The Blizzard of 2013: Mountains of Snow Couldn’t Sink Revere Residents, Work Crews

As conditions worsened on Winthrop Parkway, floodwaters elevated and waves crashed over the seawall. But, despite the scary scene, flooding did not overtake Beachmont, Revere Beach or the Pines as many had thought.

As conditions worsened on Winthrop Parkway, floodwaters elevated and waves crashed over the seawall. But, despite the scary scene, flooding did not overtake Beachmont, Revere Beach or the Pines as many had thought.

While warmer temperatures over the last few days have erased a bit of the memory and the mounds of snow from the Blizzard of 2013, city officials and many residents (especially their backs!) have yet to completely forget the high winds and heavy snow that blanketed Revere over a period of 18 hours last weekend.

It was the first major snowstorm since the winter of 2011.

There were no official snow totals from the National Weather Service (NWS) for Revere, but Chelsea logged an official 23 inches, while Winthrop and Logan Airport registered 24.9 inches. North of Revere, Lynn had 27 inches and Saugus hit 28.2 inches. Revere is believed to have had around 25 inches unofficially.

The highest snowfall totals in Massachusetts were in Framingham and Winchester, both of which had slightly more than 30 inches.

In addition, Logan Airport registered wind gusts of 76 mph at 10:30 p.m. on Friday.

For the most part, Revere officials said they were happy with the response from City plow crews, and most everyone was grateful that the coastal flooding situation didn’t become catastrophic – as had been predicted.

“As tough as the roadways may look today from the window, other cities and towns are doing no better,” said Mayor Dan Rizzo at a Blizzard wrap-up meeting before Monday’s City Council meeting. “I think the City really has done a terrific job. We’re a coastal community and one of the hardest hit during the storm…It amazes me the guys that were out there working 40 hours straight with very little sleep. One of our neighboring cities lost about 25 percent of its streets and that’s easy to do in a storm of this magnitude. We didn’t have that here.”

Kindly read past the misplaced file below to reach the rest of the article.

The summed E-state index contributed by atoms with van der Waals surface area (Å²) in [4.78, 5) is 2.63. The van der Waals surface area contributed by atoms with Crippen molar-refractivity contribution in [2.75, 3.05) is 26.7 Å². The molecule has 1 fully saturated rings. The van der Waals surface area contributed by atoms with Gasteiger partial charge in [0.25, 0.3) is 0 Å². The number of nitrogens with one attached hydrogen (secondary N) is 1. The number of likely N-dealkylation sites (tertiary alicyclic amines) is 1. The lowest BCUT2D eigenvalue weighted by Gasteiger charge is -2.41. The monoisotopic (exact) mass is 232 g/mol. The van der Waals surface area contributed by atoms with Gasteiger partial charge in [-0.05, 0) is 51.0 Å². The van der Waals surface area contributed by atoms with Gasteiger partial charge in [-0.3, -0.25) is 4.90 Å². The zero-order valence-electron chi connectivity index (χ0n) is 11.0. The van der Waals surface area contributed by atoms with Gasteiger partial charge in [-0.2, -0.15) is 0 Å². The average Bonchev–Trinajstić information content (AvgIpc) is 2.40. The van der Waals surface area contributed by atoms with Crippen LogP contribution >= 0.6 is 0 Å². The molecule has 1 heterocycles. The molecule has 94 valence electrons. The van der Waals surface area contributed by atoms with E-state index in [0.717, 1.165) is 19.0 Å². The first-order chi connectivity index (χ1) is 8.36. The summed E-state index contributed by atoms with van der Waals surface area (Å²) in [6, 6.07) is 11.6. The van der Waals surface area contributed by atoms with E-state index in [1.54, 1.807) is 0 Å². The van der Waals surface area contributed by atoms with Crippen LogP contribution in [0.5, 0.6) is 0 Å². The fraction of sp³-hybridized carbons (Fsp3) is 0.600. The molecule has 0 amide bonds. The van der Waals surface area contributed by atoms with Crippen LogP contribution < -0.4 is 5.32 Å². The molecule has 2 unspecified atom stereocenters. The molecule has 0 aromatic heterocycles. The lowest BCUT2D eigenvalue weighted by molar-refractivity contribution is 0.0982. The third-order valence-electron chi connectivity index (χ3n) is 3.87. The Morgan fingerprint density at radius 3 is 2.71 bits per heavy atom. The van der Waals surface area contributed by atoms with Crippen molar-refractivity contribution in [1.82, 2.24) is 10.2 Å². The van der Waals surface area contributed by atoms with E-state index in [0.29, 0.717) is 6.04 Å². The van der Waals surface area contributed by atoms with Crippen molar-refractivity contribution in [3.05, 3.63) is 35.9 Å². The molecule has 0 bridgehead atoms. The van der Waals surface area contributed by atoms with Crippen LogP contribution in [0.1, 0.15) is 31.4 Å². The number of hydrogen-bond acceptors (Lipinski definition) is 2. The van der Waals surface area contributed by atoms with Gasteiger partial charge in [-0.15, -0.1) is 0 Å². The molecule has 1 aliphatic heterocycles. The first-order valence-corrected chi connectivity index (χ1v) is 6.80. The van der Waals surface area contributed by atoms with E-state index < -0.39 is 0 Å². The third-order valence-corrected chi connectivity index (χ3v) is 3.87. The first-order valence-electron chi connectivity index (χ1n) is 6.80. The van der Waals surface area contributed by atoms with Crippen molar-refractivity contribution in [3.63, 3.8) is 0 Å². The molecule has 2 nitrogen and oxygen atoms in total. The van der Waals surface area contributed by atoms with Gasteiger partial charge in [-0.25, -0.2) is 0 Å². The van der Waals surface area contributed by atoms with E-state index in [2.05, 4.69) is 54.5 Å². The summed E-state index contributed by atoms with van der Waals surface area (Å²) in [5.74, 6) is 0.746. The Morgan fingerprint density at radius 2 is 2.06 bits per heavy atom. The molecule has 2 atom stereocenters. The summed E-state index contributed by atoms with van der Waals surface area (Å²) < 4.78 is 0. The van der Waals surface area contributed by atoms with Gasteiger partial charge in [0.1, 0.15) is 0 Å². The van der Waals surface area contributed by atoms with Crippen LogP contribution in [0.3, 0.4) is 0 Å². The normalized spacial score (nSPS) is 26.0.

Rizzo said that the storm would likely cost the City around $200,000, though the cost could have been more had the City elected to bring in heavy equipment to truck out snow on Monday. Rizzo said they chose not to do that as the weather was warming up.

“We could have brought in more pieces of heavy equipment, trailers and trucks, but the problem is that it’s very, very expensive, probably another $150,000 of taxpayer money. We made a judgment call to let the weather take its course and let the snow melt away so we could save some money.”

DPW Superintendent Don Goodwin said his crews performed extraordinarily and the public was extremely cooperative.

“I have to tip my hat to the guys,” said Goodwin. “They really broke their backs. Some guys went 40 hours without sleep. They really stepped up.”

Councillors agreed.

“You see the Boston streets, two way streets, that aren’t even touched yet,” said Councillor Charlie Patch. “You don’t see that in Revere. Maybe you saw a few one-ways or dead end streets like that here, but that’s really it.”

Said Councillor Stephen Reardon, “This was a storm of truly epic proportions, whether you think that or not. I don’t think we’ve ever had a storm that dumped 30 inches of snow in 24 hours. That makes it quite difficult because you don’t have anywhere to put it. By 4 p.m., Ward 4 had no one getting stuck. If fire engines had to come up the streets or an ambulance, even with the steep hills they could have made it with no problem.”

Those kudos, however, didn’t mean that the storm didn’t challenge the City and uncover a few things that could be done differently next time.

Rizzo said the City’s equipment took a beating, and many of the local contractors didn’t have large enough trucks to fight the large storm.